10 Unforgettable Ways Brian Michael Bendis Changed The “Avengers” Franchise

01.14.13 5 years ago 17 Comments

Words By Dr Hip-Hop | @DrHipHop85

The year was 2004. The storyline was “Avengers Disassembled”. And the mainly street-level, noir writer Brian Michael Bendis was tasked with closing out this chapter of Earth’s Mightiest Heroes. Starring the complete mental breakdown of the Scarlet Witch, “Avengers Disassembled” killed several long-time Avengers and completely rocked the team to its core. It seemed like Bendis was just going to demolish a Marvel staple and leave it at that.

Instead, for the next eight years he would completely redefine the Marvel Universe and help elevate the Avengers to the most popular franchise, arguably, in Marvel history. His run would have its ups and downs, but at the end it’s impossible to deny that Bendis fundamentally changed the idea of what it meant to be an Avenger.

Now, Bendis has moved on to the X-Men franchise, but his work at Avengers is surely missed. To pay homage, I’ve put together 10 of the biggest, most controversial, or insane things instituted under his reign. For your reading pleasure, here’s the best of Bendis.

10. The Hood’s Rise To Prominence —
A common theme of Bendis’ run was bringing some cult favorite new character into the limelight. One such character was the Hood. Created by the brilliant team of Brian K. Vaughn, Kyle Hotz, and Eric Powell, Parker Robbins was a small time thug before he acquired mystical hooded cloak. With this acquisition his life changed but he still remained relatively small time.

That is until Bendis got his hands on the character and turned him into a self-styled godfather of the supervillian community in New York City. The Hood created an almost mafioso style family where everyone was given a cut as long as they did there job. His rise to power accumulated with his membership in Norman Osborn’s Cabal during the Dark Reign and him even momentarily having some of the Infinity Gems. Who says hard work doesn’t pay off?

Key Stories: Hood #1-6; Dark Reign: The Hood #1-5; New Avengers Annual #2; New Avengers #51-53

9. Expanded the Avengers Roster — In a span of eight years Bendis added a staggering 23 new members to the Avengers lineup. This included uber-popular characters like Wolverine and Spider-Man, as well as cult favorites like Luke Cage and Iron Fist. He added new characters like Flash Thompson’s Venom and Echo. As well as long time Marvel characters like Dr. Strange, Daredevil, and Nova. He even crossed the usually “DON’T DO THAT” line with the X-Men when he added Storm to the team. Looking back, there is no doubt any comparison to any other writer when it comes to how many characters they added to this team.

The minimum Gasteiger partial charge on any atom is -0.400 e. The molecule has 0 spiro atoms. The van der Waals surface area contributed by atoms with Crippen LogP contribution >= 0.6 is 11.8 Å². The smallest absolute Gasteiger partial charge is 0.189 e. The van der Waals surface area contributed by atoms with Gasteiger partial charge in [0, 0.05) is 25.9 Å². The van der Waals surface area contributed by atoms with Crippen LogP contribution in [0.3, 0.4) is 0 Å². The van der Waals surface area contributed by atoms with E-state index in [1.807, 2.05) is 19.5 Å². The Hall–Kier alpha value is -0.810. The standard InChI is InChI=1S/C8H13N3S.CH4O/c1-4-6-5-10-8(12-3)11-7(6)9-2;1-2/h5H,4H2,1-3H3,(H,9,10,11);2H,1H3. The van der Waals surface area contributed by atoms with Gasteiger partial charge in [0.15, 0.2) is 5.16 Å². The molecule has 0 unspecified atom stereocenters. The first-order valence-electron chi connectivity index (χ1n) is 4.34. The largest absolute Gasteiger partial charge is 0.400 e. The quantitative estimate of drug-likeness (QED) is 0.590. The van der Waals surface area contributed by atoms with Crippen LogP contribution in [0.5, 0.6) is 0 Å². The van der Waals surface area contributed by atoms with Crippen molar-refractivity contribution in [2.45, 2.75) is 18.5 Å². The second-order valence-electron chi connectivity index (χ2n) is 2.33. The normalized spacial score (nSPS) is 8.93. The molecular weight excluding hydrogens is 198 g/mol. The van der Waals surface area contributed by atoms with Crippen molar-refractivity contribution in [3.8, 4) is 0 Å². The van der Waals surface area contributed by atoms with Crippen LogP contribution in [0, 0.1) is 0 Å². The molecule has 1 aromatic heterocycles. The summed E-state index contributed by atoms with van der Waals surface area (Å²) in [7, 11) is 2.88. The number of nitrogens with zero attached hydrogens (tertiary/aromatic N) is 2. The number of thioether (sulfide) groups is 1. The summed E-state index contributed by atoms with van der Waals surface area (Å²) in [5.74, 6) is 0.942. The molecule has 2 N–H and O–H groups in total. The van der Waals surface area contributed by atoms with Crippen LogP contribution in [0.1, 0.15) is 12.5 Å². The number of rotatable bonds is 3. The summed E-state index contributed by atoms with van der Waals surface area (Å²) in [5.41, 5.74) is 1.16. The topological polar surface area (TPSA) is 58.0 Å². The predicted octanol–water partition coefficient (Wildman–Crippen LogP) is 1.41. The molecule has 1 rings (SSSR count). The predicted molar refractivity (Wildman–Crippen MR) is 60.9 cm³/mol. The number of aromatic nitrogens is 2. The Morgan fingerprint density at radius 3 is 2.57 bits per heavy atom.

Key Stories: New Avengers vol.1 #1-5; New Avengers vol.2 #1-4; Mighty Avengers #1

8. “No More Mutants” — It was three words that would forever alter the Marvel Universe. During the mega-event of House of M (the first of many over the next 8 years), the mentally unstable Scarlet Witch had altered the very fabric of reality and created a seeming paradise world. But as most seeming utopias go, this world was far from perfect and thanks to the very blessing the Scarlet Witch had bestowed, a group of revived heroes waged a war to restore reality. At the climax of this battle, the mega-powerful Scarlet Witch wished to punish her father and uttered the worlds “No More Mutants”.

And in a white flash more than 90% of the world’s mutants were depowered and reality was restored. And from these events the X-Men’s world was forever changed. With the effects of this event lasting until this summer’s Avengers vs X-Men. Talk about far-reaching consequences.

Key Issues: House of M; X-Men: Deadly Genesis #1-6; X-Men Messiah Complex; X-Men Second Coming; Avengers vs X-Men

7. Osborn’s Rise to Prominence/Dark Reign — Not only did Bendis elevate a relatively unknown character like the Hood, but during his tenure on the Avengers he helped take Norman Osborn from just a Spider-Man villain to a global threat. Thanks to the work of Warren Ellis during his run on Thunderbolts, Norman Osborn was in a perfect position to benefit from the end of Marvel’s Secret Invasion event. From there he wormed his way into the position of “top super-cop” and recreated S.H.I.E.L.D. as H.A.M.M.E.R. For one year his “Dark Reign” was absolute. Sadly, as is the case with Osborn, his lunacy got the better of him and he was defeated by a newly revived Captain America and Avengers during Siege.